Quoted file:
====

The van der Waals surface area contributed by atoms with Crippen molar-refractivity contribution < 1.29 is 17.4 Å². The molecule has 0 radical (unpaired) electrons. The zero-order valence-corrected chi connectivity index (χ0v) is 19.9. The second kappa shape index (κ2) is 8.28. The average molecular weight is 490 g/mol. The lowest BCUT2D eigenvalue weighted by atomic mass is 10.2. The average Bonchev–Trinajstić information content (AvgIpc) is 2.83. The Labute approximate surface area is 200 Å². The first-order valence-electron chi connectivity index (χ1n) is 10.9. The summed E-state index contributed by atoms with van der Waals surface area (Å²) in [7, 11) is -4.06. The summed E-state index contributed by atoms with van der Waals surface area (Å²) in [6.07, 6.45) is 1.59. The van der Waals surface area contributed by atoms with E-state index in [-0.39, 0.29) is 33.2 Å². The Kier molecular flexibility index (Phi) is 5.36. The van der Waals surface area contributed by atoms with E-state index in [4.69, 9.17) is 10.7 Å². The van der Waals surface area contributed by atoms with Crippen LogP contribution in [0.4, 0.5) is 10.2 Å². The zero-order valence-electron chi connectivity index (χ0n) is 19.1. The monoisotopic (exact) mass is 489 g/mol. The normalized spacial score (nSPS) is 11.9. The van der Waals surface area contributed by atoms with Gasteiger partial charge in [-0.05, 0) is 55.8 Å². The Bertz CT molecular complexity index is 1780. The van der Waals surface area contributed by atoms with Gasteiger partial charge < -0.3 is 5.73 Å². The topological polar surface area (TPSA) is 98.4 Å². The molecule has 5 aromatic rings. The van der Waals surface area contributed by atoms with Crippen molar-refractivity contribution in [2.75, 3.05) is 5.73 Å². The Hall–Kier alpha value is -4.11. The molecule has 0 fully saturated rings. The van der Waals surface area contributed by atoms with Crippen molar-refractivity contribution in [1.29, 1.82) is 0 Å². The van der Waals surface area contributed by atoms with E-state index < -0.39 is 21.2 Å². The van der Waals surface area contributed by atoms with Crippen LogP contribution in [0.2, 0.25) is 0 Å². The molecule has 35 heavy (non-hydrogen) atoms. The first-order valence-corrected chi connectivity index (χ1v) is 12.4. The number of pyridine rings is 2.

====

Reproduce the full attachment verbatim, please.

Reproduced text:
The van der Waals surface area contributed by atoms with Crippen molar-refractivity contribution < 1.29 is 17.4 Å². The molecule has 0 radical (unpaired) electrons. The zero-order valence-corrected chi connectivity index (χ0v) is 19.9. The second kappa shape index (κ2) is 8.28. The average molecular weight is 490 g/mol. The lowest BCUT2D eigenvalue weighted by atomic mass is 10.2. The average Bonchev–Trinajstić information content (AvgIpc) is 2.83. The Labute approximate surface area is 200 Å². The first-order valence-electron chi connectivity index (χ1n) is 10.9. The summed E-state index contributed by atoms with van der Waals surface area (Å²) in [7, 11) is -4.06. The summed E-state index contributed by atoms with van der Waals surface area (Å²) in [6.07, 6.45) is 1.59. The van der Waals surface area contributed by atoms with E-state index in [-0.39, 0.29) is 33.2 Å². The Kier molecular flexibility index (Phi) is 5.36. The van der Waals surface area contributed by atoms with E-state index in [4.69, 9.17) is 10.7 Å². The van der Waals surface area contributed by atoms with Crippen LogP contribution in [0.4, 0.5) is 10.2 Å². The zero-order valence-electron chi connectivity index (χ0n) is 19.1. The monoisotopic (exact) mass is 489 g/mol. The normalized spacial score (nSPS) is 11.9. The van der Waals surface area contributed by atoms with Gasteiger partial charge in [-0.05, 0) is 55.8 Å². The Bertz CT molecular complexity index is 1780. The van der Waals surface area contributed by atoms with Gasteiger partial charge < -0.3 is 5.73 Å². The topological polar surface area (TPSA) is 98.4 Å². The molecule has 5 aromatic rings. The van der Waals surface area contributed by atoms with Crippen molar-refractivity contribution in [2.75, 3.05) is 5.73 Å². The Hall–Kier alpha value is -4.11. The molecule has 0 fully saturated rings. The van der Waals surface area contributed by atoms with Crippen molar-refractivity contribution in [1.29, 1.82) is 0 Å². The van der Waals surface area contributed by atoms with E-state index < -0.39 is 21.2 Å². The van der Waals surface area contributed by atoms with Crippen LogP contribution in [0.2, 0.25) is 0 Å². The molecule has 35 heavy (non-hydrogen) atoms. The first-order valence-corrected chi connectivity index (χ1v) is 12.4. The number of pyridine rings is 2.